Fentanyl Abuse: Addiction, Withdrawal, & Treatment Options
What is Fentanyl?
Fentanyl is a synthetic opioid drug used to help people alleviate severe pain, typically after surgery. It’s prescribed in some cases to people with long-term chronic pain that is not effectively treated by other opioids.3 Common brand names for fentanyl include:
Prescription fentanyl comes in several forms including lozenges, patches that adhere to the skin, sublingual tablets, nasal sprays, and injection.1
As with any type of opioid painkiller, fentanyl attaches to the opioid receptors in the brain, relieving pain and creating feelings of relaxation, sedation, and euphoria. However, fentanyl can depress breathing and cause people to become unconscious—and in some cases, die of an overdose.3
While some people abuse prescription fentanyl, much of the fentanyl that people use illicitly comes from illegal laboratories. It’s known by street names such as:
- Tango and Cash.
- China Girl.
- King Ivory.
- Murder 8.
Illicit fentanyl often comes in the form of tablets or powder. It’s frequently mixed with other drugs such as heroin or cocaine.1
Is Fentanyl Addictive?
Fentanyl is highly addictive. Other opioids, like oxycodone and hydrocodone, are also classified as Schedule II drugs and have the potential for abuse.2 Fentanyl is exceptionally dangerous and addictive due to its potency, especially if other substances like heroin are mixed in with it.
While many people abuse fentanyl after being prescribed the medication, much of fentanyl abuse occurs when it is used illegally or used in other ways than prescribed. The DEA attributes most cases of fentanyl abuse, addiction, and overdoses to illegal forms of fentanyl.4
The increase in illicit fentanyl abuse, and overdose has been growing over the past several years. Fentanyl-related overdoses have increased dramatically.
In 2010, the drug was attributed to about 14% of all opioid-related deaths. That number grew to 59% of all opioid-related deaths by 2017.3
What are the Side Effects of Fentanyl?
Numerous effects can occur, even when taking fentanyl as your doctor prescribed. They include:3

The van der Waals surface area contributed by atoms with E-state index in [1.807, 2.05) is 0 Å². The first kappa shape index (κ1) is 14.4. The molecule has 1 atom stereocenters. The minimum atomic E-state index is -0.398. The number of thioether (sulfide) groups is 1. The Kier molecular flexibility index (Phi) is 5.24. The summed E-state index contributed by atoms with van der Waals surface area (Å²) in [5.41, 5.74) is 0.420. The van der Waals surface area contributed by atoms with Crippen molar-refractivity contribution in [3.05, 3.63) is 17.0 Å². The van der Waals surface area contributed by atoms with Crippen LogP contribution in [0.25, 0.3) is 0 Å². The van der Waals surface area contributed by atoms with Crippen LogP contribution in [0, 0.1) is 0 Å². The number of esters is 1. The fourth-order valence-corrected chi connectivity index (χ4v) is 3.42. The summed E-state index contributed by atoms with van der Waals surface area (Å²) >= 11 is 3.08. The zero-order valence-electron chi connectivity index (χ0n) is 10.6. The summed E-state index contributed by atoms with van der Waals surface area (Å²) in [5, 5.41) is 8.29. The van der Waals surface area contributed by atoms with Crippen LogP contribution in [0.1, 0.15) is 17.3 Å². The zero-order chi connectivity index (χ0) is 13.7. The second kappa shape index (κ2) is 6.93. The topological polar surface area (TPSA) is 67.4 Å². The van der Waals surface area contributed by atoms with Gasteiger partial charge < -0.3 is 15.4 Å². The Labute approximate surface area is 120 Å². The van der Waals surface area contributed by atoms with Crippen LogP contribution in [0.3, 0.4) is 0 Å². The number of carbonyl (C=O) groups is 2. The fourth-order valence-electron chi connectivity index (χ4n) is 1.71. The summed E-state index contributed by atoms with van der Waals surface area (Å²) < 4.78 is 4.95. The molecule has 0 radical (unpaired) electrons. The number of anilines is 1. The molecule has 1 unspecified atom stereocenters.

- Breathing difficulties.
- Loss of consciousness.
Long-Term Health Effects of Fentanyl Abuse
When a person uses fentanyl, whether illicitly or by prescription, they can become tolerant of the drug over time. Tolerance means that your body gets accustomed to the effects of the drug, and it begins to take more and more of the substance to get the same effects.
It’s also possible to become dependent on fentanyl. Dependence occurs when the brain and body become accustomed to the drug resulting in withdrawal when the dosage is decreased or when the individual stops using the drug.5
Many people can become dependent on a drug without becoming addicted to it. Some people who take prescription fentanyl under a doctor’s supervision may need it to alleviate pain, but they do not become addicted.5
Addiction occurs when the body and brain become re-wired because of recurring drug use resulting in a pattern of compulsive misuse of fentanyl that continues even in the face of severe consequences.3, 6
Signs of Fentanyl Abuse
Someone who is misusing fentanyl may exhibit signs such as:8
- Taking more fentanyl than they originally intended to take.
- Experiencing increased conflict with loved ones over their use of fentanyl.
- Failing to fulfill obligations at work or home due to fentanyl use.
- Using fentanyl in risky situations, such as while driving.